- 1 driver with knowledge of the area. The team depart daily in the morning to one or two locations to carry out the work. Security protocols required the team to be back in Maroua at 17h. Sleeping overnight was considered an unnecessary security risk for the team.

Key findings: 

This rapid WASH assessment was carried out via 329 surveys in seven villages. Data shows that most of the HH goes regularly to the usually well furnished, although limited in quantity, local markets, but prices seem to oscillate for the most important food items.
The water supply in all visited villages and sites is very precarious, with about 31 water points that could be improved for the affected population as a lot of the do not consume water from a protected water source or have to walking the 500 m to collect water. Most of host population thinks that the arrival of IDP’s has affected their water supply, in quality, quantity and conflicts around water collection points Water Committees are for most of the village as not very active, there is a chronic lack of fees collection that leads to recurrent failures in water points.
Latrines are scarce and of bad quality, only 1/3 of HH declare to use one, the defecation in holes is the more common practice and direct OFD (Open Field Defecation) is also wide spread. Sanitation of the environment is also not good in most of the HH visited. Latrines coverages is even lower for IDP’s and refugees.
Handwashing after/before eating is a well-established practice but not after defecation. Refugees in shows slightly better habits in hand washing after defecation, although the use of soap when washing hands is not very spread in any sample population.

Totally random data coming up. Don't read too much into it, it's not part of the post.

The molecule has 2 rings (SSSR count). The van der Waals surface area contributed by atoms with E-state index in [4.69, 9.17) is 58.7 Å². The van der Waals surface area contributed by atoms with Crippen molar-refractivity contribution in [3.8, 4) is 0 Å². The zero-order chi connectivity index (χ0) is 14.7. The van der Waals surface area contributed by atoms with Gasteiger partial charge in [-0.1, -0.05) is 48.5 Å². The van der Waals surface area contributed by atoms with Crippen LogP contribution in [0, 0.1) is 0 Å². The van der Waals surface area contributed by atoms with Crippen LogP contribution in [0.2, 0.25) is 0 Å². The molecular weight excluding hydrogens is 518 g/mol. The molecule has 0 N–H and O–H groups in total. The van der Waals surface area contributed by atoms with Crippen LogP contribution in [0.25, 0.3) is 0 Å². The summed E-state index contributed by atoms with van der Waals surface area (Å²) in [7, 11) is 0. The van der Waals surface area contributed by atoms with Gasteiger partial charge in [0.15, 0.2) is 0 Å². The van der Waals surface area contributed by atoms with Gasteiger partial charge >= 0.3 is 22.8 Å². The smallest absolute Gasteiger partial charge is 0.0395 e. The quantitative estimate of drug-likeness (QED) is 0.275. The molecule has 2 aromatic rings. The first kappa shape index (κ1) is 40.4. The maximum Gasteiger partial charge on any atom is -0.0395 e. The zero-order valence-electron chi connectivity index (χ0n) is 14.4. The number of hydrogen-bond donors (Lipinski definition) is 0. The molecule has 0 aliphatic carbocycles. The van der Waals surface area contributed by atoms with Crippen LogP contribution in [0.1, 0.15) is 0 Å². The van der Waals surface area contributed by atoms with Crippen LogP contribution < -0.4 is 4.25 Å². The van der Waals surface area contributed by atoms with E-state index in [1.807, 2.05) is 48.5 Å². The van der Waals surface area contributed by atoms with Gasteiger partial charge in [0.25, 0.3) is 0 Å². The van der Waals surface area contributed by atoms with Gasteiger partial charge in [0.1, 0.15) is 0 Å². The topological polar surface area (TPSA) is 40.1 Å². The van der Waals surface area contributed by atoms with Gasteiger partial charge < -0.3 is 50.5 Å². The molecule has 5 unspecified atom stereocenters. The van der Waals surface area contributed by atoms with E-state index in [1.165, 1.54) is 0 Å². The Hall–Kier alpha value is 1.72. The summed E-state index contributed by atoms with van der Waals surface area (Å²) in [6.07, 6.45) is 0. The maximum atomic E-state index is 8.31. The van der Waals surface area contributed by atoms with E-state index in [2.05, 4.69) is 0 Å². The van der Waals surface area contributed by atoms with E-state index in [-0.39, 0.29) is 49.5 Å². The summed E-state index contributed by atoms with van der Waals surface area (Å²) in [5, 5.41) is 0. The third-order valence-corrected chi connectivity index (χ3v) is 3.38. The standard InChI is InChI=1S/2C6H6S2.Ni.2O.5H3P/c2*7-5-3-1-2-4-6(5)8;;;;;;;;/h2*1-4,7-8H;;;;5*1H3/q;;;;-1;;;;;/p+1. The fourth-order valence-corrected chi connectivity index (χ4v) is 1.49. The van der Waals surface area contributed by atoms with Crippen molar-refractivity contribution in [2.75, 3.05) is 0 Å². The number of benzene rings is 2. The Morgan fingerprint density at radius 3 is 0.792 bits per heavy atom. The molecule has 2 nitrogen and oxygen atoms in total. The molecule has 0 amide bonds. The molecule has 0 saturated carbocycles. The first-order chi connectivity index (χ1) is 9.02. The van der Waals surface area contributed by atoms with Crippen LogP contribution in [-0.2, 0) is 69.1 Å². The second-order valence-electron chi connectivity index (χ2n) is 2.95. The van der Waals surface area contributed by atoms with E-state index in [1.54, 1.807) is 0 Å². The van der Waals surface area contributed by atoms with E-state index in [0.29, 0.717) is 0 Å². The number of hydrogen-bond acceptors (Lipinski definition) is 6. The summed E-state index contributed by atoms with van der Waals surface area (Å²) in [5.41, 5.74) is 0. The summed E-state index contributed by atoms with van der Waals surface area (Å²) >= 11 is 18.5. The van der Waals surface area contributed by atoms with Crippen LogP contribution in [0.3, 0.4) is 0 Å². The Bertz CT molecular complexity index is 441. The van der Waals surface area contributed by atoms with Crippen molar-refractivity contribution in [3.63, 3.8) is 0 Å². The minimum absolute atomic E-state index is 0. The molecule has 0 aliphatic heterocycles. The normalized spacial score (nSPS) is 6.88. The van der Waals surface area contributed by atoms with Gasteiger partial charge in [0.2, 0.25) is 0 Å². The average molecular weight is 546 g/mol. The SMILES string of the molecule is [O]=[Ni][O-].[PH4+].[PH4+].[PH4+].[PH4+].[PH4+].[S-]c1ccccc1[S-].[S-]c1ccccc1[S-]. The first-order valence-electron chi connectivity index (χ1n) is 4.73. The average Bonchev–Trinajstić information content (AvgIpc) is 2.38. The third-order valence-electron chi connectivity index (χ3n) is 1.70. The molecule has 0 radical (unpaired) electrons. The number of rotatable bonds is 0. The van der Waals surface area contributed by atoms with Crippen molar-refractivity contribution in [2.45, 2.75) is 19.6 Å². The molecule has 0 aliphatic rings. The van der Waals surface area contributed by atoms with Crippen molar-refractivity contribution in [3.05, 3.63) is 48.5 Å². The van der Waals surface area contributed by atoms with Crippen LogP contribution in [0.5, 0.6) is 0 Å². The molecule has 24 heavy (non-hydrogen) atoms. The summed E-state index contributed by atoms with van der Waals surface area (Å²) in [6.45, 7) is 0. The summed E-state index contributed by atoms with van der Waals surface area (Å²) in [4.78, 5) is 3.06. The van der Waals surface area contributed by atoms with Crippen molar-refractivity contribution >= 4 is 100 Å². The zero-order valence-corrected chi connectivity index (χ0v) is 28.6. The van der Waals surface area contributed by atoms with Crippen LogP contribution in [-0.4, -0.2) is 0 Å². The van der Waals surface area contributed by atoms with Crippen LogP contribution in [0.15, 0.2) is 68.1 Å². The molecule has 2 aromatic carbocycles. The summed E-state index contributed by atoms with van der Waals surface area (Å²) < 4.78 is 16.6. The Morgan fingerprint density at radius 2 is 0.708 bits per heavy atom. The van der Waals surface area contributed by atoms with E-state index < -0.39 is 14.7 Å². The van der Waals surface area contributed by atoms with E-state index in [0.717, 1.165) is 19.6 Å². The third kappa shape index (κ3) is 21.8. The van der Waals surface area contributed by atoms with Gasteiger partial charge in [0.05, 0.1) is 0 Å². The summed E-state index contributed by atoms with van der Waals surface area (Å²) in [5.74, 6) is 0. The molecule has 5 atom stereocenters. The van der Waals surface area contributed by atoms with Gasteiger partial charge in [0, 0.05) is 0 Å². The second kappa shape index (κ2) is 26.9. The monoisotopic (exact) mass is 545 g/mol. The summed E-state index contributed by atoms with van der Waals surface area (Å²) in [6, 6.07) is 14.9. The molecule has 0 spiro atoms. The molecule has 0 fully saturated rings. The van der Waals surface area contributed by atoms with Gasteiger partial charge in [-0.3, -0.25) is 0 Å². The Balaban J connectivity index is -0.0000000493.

Solid waste management is done mainly by dumping the waste straight into the nature; only small fractions of people burn their waste.
A holistic approach of integrated activities; heavily focus in the water supply, as the primary concern, but with emphasis in family latrine construction and hygiene promotion is recommended. WASH projects could pilot small CBP for hygiene items, with a heavy follow up.
Activities included are; rehabilitation and construction of new boreholes/ wells, training and strengthening of water committees and training of maintenance technicians, among others.
Regarding sanitation, the construction of family latrines is the highest priority, as it is also the need of latrines in public centres. Finally, the trainings of masons in good construction techniques/designs should be made to improve quality of the facilities, currently very poor.
Hygiene promotion should be reinforced by addressing the unawareness of the target population regarding key messages and its lack of means to enable good practices. Thus, it is recommended to carry out campaigns (door-by-door, mass, media, schools) and the distribution of kits (soap, bleach and hygienic towels for women).

Sample size: 
Assessment Report: 
Publicly Available
Assessment Questionnaire: 
Not Available
Assessment Data: 
Not Available
Assessment Date(s): 
с 14 Фев 2017 по 22 Фев 2017
Report completed
Unit(s) of Measurement: 
Collection Method(s): 
Key Informant Interview
Focus group discussion
Baseline data analysis
Field Interview
Population Type(s): 
Host communities
Leading/Coordinating Organization(s): 
ACT Alliance
Lutheran World Federation
Other location: 
Mayo Tsanaga
Needs Assessment